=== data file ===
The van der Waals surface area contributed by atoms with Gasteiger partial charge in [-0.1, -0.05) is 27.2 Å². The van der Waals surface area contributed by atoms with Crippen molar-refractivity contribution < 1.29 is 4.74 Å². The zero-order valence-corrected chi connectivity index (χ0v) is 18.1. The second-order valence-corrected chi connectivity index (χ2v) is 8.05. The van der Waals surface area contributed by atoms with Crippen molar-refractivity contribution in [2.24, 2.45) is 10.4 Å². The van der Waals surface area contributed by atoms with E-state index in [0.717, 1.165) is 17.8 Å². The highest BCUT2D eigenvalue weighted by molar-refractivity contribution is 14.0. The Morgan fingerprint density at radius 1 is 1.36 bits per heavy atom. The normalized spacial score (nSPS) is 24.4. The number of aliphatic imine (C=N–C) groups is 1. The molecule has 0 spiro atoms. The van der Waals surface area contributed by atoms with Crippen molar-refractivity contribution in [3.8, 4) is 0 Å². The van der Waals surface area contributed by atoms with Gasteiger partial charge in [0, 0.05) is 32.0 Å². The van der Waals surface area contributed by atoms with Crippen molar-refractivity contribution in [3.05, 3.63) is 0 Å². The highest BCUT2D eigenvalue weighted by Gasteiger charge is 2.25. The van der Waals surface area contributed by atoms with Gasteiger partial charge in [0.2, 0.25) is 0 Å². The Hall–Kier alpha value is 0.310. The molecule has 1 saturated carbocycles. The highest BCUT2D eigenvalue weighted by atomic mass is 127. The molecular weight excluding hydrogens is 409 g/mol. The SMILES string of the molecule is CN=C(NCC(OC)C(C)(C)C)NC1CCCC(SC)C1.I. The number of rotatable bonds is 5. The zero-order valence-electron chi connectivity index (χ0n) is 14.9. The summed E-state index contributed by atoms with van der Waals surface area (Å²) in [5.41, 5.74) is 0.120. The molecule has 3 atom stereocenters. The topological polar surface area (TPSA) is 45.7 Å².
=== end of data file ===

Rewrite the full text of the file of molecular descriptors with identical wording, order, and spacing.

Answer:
The van der Waals surface area contributed by atoms with Gasteiger partial charge in [-0.1, -0.05) is 27.2 Å². The van der Waals surface area contributed by atoms with Crippen molar-refractivity contribution < 1.29 is 4.74 Å². The zero-order valence-corrected chi connectivity index (χ0v) is 18.1. The second-order valence-corrected chi connectivity index (χ2v) is 8.05. The van der Waals surface area contributed by atoms with Crippen molar-refractivity contribution in [2.24, 2.45) is 10.4 Å². The van der Waals surface area contributed by atoms with E-state index in [0.717, 1.165) is 17.8 Å². The highest BCUT2D eigenvalue weighted by molar-refractivity contribution is 14.0. The Morgan fingerprint density at radius 1 is 1.36 bits per heavy atom. The normalized spacial score (nSPS) is 24.4. The number of aliphatic imine (C=N–C) groups is 1. The molecule has 0 spiro atoms. The van der Waals surface area contributed by atoms with Crippen molar-refractivity contribution in [3.8, 4) is 0 Å². The van der Waals surface area contributed by atoms with Gasteiger partial charge in [0, 0.05) is 32.0 Å². The van der Waals surface area contributed by atoms with Crippen molar-refractivity contribution in [3.05, 3.63) is 0 Å². The highest BCUT2D eigenvalue weighted by Gasteiger charge is 2.25. The van der Waals surface area contributed by atoms with Gasteiger partial charge in [0.2, 0.25) is 0 Å². The Hall–Kier alpha value is 0.310. The molecule has 1 saturated carbocycles. The highest BCUT2D eigenvalue weighted by atomic mass is 127. The molecular weight excluding hydrogens is 409 g/mol. The SMILES string of the molecule is CN=C(NCC(OC)C(C)(C)C)NC1CCCC(SC)C1.I. The number of rotatable bonds is 5. The zero-order valence-electron chi connectivity index (χ0n) is 14.9. The summed E-state index contributed by atoms with van der Waals surface area (Å²) in [5.41, 5.74) is 0.120. The molecule has 3 atom stereocenters. The topological polar surface area (TPSA) is 45.7 Å².